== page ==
Grovelands Park is a 37.5-hectare (92-acre) public park in Southgate in the London Borough of Enfield.
Address: Grovelands Park, The Bourne, Southgate, London N21 6RA (Map:; OS grid reference TQ307944)
History[edit | edit source]
The park was initially part of a large wooded area that was near the border of Enfield Chase. Mr. Walker Grey is the earliest known owner of the Grovelands Estate. Between 1796 and 1798 he purchased 230 acres of land and constructed a large house designed by John Nash. The grounds of the house, the area which would become Grovelands Park, were designed by Humphry Repton.
After Grey's death the house and its grounds were purchased by Mr. John Donnithorne Taylor. He was a relative of Walker Grey. Taylor added 100 acres to the estate and gave it the Grovelands name.
Taylor was a proficient hunter and kept a small herd of deer on the estate. To prevent the deer coming up to the house he asked for a sunken fence to be constructed. This is still mostly visible today. When Taylor died in 1885 the Grovelands Estate had grown to encompass 600 acres.
In 1916 the house was used as a temporary hospital for injured troops returning from France in World War I. The NHS continued to use the house until 1977. Some time later the house was re-opened as a private hospital and it remains in use as such today.
Southgate Urban District Council bought 64 acres of land from the Taylors in 1911 for £22,893 and Grovelands Park was opened in April 1913.
Rowing boats were available for hire on the boating lake until the late 1960s.
Access and facilities[edit | edit source]
Entrances to the park are located on all edges of the park with the main gate - Inverforth Gate - being located on The Bourne. Other gates are located on:
- Bourne Hill
- Branscombe Gardens
- Broad Walk
- Church Hill
- Queen Elizabeth's Drive
- Seaforth Gardens (2 gates)
All gates have space for parking cars on local roads. Parking on Broad Walk is restricted between 11:00-12:00. Inverforth Gate on The Bourne has a small number of car parking spaces for those with disability parking badges as well as limited parking on local roads.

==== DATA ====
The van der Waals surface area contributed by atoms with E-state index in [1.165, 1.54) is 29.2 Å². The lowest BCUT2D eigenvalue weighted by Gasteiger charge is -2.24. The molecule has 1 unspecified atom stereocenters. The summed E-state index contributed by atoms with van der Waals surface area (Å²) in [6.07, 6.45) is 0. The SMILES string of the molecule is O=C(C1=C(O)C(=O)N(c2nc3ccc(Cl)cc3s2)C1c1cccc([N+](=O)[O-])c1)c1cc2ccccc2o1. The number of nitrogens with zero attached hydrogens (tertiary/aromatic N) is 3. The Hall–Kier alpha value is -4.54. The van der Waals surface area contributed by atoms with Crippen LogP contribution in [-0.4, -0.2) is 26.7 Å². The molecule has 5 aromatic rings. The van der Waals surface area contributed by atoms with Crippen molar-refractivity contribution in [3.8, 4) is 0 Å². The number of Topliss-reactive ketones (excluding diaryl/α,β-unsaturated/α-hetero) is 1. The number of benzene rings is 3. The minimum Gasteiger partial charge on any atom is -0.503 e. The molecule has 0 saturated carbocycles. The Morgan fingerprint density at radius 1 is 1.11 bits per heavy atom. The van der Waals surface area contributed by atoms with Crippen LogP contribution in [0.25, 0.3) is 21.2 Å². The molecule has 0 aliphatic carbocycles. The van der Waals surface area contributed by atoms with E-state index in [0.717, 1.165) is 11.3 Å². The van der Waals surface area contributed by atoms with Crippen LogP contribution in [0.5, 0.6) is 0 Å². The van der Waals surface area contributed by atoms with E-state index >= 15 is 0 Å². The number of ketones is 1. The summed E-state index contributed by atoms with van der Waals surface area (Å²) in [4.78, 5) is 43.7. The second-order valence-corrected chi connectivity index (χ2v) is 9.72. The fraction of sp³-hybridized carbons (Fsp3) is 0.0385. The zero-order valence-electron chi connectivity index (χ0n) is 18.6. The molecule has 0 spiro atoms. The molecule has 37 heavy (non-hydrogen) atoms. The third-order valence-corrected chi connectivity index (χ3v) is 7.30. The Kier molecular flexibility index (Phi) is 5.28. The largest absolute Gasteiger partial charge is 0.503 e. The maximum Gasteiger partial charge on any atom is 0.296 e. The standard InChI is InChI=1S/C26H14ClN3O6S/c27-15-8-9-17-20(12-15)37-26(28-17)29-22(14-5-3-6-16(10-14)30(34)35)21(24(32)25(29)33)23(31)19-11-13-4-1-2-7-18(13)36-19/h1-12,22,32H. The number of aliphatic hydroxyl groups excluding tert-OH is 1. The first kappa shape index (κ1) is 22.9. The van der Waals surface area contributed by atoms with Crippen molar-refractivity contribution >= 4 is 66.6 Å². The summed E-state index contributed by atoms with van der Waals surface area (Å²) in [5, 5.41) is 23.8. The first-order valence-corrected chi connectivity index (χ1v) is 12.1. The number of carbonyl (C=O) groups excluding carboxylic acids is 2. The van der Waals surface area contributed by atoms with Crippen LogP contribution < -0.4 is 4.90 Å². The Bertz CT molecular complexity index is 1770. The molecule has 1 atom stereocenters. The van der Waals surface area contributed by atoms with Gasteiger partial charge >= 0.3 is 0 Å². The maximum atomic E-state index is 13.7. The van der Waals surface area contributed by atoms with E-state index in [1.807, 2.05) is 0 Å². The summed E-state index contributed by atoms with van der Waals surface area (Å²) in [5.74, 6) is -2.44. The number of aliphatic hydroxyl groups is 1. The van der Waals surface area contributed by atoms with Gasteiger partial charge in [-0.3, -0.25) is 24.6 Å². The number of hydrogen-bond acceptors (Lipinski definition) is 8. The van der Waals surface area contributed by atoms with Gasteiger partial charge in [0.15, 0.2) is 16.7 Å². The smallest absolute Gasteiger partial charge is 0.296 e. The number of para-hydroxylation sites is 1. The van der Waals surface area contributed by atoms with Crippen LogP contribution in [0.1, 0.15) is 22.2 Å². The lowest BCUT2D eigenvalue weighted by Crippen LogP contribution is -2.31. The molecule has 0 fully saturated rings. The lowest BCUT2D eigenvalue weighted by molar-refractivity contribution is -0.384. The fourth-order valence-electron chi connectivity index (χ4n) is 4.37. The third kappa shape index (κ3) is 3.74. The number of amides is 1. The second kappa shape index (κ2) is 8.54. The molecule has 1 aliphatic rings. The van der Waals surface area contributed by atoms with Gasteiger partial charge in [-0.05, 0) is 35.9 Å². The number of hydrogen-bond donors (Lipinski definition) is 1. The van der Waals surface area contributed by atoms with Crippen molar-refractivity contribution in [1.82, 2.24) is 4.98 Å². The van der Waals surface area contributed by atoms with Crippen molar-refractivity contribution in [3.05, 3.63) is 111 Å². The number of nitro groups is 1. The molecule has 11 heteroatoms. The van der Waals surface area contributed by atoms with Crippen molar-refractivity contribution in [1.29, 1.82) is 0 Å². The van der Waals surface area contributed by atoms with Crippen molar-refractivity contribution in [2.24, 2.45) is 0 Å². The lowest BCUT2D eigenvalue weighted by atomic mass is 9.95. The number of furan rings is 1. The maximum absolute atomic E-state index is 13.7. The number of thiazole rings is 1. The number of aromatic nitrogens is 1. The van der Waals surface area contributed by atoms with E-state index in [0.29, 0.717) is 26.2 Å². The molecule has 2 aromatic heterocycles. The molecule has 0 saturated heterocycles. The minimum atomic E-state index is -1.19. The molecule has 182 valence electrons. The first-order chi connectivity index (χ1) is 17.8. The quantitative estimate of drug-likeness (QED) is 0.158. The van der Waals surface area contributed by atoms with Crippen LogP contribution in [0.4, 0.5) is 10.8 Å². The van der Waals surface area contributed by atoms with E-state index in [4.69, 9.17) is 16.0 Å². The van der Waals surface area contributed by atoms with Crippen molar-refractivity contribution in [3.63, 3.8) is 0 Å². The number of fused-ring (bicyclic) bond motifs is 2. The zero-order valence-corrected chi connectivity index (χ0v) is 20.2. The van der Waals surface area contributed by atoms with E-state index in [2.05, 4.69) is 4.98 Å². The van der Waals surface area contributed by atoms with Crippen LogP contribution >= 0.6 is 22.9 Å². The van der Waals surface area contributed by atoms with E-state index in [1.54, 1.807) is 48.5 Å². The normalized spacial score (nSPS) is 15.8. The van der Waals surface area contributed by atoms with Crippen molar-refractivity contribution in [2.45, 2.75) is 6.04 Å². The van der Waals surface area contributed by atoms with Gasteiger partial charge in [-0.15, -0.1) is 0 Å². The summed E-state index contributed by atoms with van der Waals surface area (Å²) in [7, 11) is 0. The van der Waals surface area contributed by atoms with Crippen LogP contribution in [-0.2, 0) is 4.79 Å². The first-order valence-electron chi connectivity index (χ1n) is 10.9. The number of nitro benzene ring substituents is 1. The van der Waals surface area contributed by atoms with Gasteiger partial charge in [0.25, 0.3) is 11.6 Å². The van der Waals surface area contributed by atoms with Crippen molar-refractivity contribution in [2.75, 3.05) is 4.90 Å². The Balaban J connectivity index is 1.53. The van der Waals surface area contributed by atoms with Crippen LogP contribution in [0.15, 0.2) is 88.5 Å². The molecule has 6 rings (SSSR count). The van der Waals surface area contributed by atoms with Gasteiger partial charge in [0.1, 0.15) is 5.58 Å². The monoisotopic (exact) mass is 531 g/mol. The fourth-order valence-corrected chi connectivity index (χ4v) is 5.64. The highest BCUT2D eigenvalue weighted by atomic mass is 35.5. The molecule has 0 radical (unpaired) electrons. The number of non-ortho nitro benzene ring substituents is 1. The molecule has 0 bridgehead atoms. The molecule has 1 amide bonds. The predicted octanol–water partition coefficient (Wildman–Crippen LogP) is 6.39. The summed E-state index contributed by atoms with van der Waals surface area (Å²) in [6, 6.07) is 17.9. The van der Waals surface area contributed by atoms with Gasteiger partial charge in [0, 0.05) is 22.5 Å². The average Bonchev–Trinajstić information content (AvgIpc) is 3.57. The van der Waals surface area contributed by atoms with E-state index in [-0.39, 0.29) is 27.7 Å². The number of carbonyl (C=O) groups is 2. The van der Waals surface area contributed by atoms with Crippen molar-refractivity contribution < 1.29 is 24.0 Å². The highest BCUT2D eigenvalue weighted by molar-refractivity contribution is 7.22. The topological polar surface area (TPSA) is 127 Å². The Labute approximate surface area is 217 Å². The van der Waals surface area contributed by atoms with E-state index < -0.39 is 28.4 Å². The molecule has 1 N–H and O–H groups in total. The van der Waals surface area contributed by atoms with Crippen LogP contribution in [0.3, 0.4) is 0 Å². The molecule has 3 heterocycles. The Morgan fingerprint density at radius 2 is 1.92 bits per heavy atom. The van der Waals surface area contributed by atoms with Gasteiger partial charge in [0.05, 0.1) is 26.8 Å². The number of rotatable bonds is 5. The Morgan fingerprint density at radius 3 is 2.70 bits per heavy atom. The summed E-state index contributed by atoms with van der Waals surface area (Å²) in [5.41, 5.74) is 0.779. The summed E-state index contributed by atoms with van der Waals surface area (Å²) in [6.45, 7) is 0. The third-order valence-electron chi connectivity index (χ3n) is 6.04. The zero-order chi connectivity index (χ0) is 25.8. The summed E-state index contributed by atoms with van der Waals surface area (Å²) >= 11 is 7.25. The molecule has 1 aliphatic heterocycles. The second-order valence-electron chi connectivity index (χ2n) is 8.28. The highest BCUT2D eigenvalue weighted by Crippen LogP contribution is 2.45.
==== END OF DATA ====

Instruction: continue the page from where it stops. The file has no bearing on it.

The park is poorly served by public transport. The nearest train stations are Winchmore Hill railway station (served by Great Northern) which is a 10 minute walk away from the Broad Walk entrance and Southgate (served by the London Underground's Piccadilly Line), a 20 minute walk to Inverforth Gate on The Bourne. The only bus that passes any of the park gates is the W9, which runs between Southgate station and Enfield via Winchmore Hill and passes along The Bourne (generally every 15 minutes on weekdays and every 30 minutes at weekends).
The park has two childrens' play areas, a café serving hot and cold refreshments, toilets, tennis courts and a pitch & putt. There is also ample space for playing football.
Habitat[edit | edit source]
The park still contains small areas of dense woodland (relics from when the area was heavily wooded) totalling about 3 hectares (7 acres). Other habitats include large expanses of grass, both mown and wild, and a former boating lake with an island in the middle that provides a refuge for water birds.
One area worth inspecting is the woodland near the ranger's hut as this is one of the quietest parts of the park. It can be accessed from the Broad Walk entrance by turning right where the main path splits into three (map). In winter this is where a pair of Firecrests can sometimes be found. Nuthatches and Great Spotted Woodpeckers sometimes nest in the trees here in spring and summer.
Another area worth looking at is the pitch & putt course just inside the Inverforth Gate entrance on The Bourne (map). In winter especially Stock Doves and various thrushes can be found feeding here. It is also used by other species including finches and occasionally wildfowl from the lake.
Species[edit | edit source]
Birds[edit | edit source]
The following list of species is based on the personal records of Katy McGilvray, with additions by other birders (rare birds for the park are noted in bold text):
Black-headed Gull, Mediterranean Gull, Barn Swallow, Blackbird, Blackcap, Blue Tit, Brambling, Bullfinch, Canada Goose, Carrion Crow, Chiffchaff, Coal Tit, Common Gull, Common Sandpiper, Common Snipe, Common Tern, Coot, Cormorant, Common Buzzard, Common Cuckoo, Curlew, Egyptian Goose, Fieldfare, Firecrest, Gadwall, Garden Warbler, Goldcrest, Goosander, Great Crested Grebe, Great Spotted Woodpecker, Great Tit, Green Woodpecker, Grey Heron, Grey Wagtail, Greylag Goose, Herring Gull, Hobby, House Martin, Jay, Kestrel, Kingfisher, Lesser Redpoll, Lesser Spotted Woodpecker, Little Egret, Little Grebe, Lesser Black-backed Gull, Magpie, Mallard, Mandarin Duck, Mistle Thrush, Moorhen, Mute Swan, Northern Wheatear, Nuthatch, Peregrine, Pied Flycatcher, Pied Wagtail, Pochard, Redwing, Red Kite, Red-throated Diver, Ring Ouzel, Ring-necked Parakeet, Robin, Ruddy Duck, Red-breasted Merganser, Shoveler, Siskin, Smew, Song Thrush, Sparrowhawk, Spotted Flycatcher, Starling, Stock Dove, Swift, Teal, Treecreeper, Tufted Duck, Willow Warbler, Grasshopper Warbler, Reed Warbler, Woodcock, Woodpigeon.
Birds known to have bred in the park include:
Blackcap, Blue Tit, Bullfinch, Canada Goose, Chiffchaff, Coal Tit, Common Pochard, Coot, Egyptian Goose (bred for the first time in summer 2012), Firecrest, Goldcrest, Great Crested Grebe, Great Spotted Woodpecker, Great Tit, Green Woodpecker, Hobby, Kestrel, Lesser Spotted Woodpecker, Little Grebe, Long-tailed Tit, Mallard, Mandarin Duck, Moorhen, Mute Swan, Nuthatch, Ring-necked Parakeet, Sparrowhawk, Tawny Owl, Treecreeper.
Muntjac Deer, Red Fox, Hedgehog
Harlequin Ladybird, 7-spot Ladybird, 14-spot Ladybird, 16-spot Ladybird, Common Blue, Holly Blue, Small Copper, Small Heath, Small Skipper